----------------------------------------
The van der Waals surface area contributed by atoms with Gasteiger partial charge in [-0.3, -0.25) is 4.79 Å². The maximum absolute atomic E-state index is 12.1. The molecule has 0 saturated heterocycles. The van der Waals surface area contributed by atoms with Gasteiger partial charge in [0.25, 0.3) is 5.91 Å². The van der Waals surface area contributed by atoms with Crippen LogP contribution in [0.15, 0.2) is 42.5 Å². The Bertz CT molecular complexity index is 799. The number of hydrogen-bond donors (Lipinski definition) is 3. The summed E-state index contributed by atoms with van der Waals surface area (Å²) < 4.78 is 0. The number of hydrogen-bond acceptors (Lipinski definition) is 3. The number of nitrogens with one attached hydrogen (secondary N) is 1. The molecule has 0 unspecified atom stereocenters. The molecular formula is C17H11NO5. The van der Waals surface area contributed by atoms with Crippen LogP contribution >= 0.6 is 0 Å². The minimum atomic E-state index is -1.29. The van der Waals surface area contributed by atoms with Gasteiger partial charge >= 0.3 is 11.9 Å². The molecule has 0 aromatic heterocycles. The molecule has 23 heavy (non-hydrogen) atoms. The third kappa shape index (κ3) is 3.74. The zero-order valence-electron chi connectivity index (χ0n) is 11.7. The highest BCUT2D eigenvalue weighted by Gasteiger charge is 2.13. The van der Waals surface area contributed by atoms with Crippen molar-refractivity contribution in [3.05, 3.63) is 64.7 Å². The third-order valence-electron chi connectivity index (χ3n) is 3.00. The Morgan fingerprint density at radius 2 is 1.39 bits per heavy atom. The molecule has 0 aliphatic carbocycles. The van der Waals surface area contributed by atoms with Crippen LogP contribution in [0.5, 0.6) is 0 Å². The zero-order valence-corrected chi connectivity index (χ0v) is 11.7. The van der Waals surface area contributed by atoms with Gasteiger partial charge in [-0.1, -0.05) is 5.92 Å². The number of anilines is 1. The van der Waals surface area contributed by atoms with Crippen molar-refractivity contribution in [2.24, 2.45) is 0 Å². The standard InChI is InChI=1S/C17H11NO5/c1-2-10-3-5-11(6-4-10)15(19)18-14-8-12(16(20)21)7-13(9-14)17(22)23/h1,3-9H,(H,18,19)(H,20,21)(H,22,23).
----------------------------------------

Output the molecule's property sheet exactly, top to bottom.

The van der Waals surface area contributed by atoms with Gasteiger partial charge in [-0.3, -0.25) is 4.79 Å². The maximum absolute atomic E-state index is 12.1. The molecule has 0 saturated heterocycles. The van der Waals surface area contributed by atoms with Gasteiger partial charge in [0.25, 0.3) is 5.91 Å². The van der Waals surface area contributed by atoms with Crippen LogP contribution in [0.15, 0.2) is 42.5 Å². The Bertz CT molecular complexity index is 799. The number of hydrogen-bond donors (Lipinski definition) is 3. The summed E-state index contributed by atoms with van der Waals surface area (Å²) < 4.78 is 0. The number of hydrogen-bond acceptors (Lipinski definition) is 3. The number of nitrogens with one attached hydrogen (secondary N) is 1. The molecule has 0 unspecified atom stereocenters. The molecular formula is C17H11NO5. The van der Waals surface area contributed by atoms with Crippen LogP contribution >= 0.6 is 0 Å². The minimum atomic E-state index is -1.29. The van der Waals surface area contributed by atoms with Gasteiger partial charge >= 0.3 is 11.9 Å². The molecule has 0 aromatic heterocycles. The molecule has 23 heavy (non-hydrogen) atoms. The third kappa shape index (κ3) is 3.74. The zero-order valence-electron chi connectivity index (χ0n) is 11.7. The highest BCUT2D eigenvalue weighted by Gasteiger charge is 2.13. The van der Waals surface area contributed by atoms with Crippen molar-refractivity contribution in [3.05, 3.63) is 64.7 Å². The third-order valence-electron chi connectivity index (χ3n) is 3.00. The Morgan fingerprint density at radius 2 is 1.39 bits per heavy atom. The molecule has 0 aliphatic carbocycles. The van der Waals surface area contributed by atoms with Crippen LogP contribution in [0.5, 0.6) is 0 Å². The zero-order valence-corrected chi connectivity index (χ0v) is 11.7. The van der Waals surface area contributed by atoms with Gasteiger partial charge in [-0.1, -0.05) is 5.92 Å². The number of anilines is 1. The van der Waals surface area contributed by atoms with Crippen molar-refractivity contribution in [2.24, 2.45) is 0 Å². The standard InChI is InChI=1S/C17H11NO5/c1-2-10-3-5-11(6-4-10)15(19)18-14-8-12(16(20)21)7-13(9-14)17(22)23/h1,3-9H,(H,18,19)(H,20,21)(H,22,23).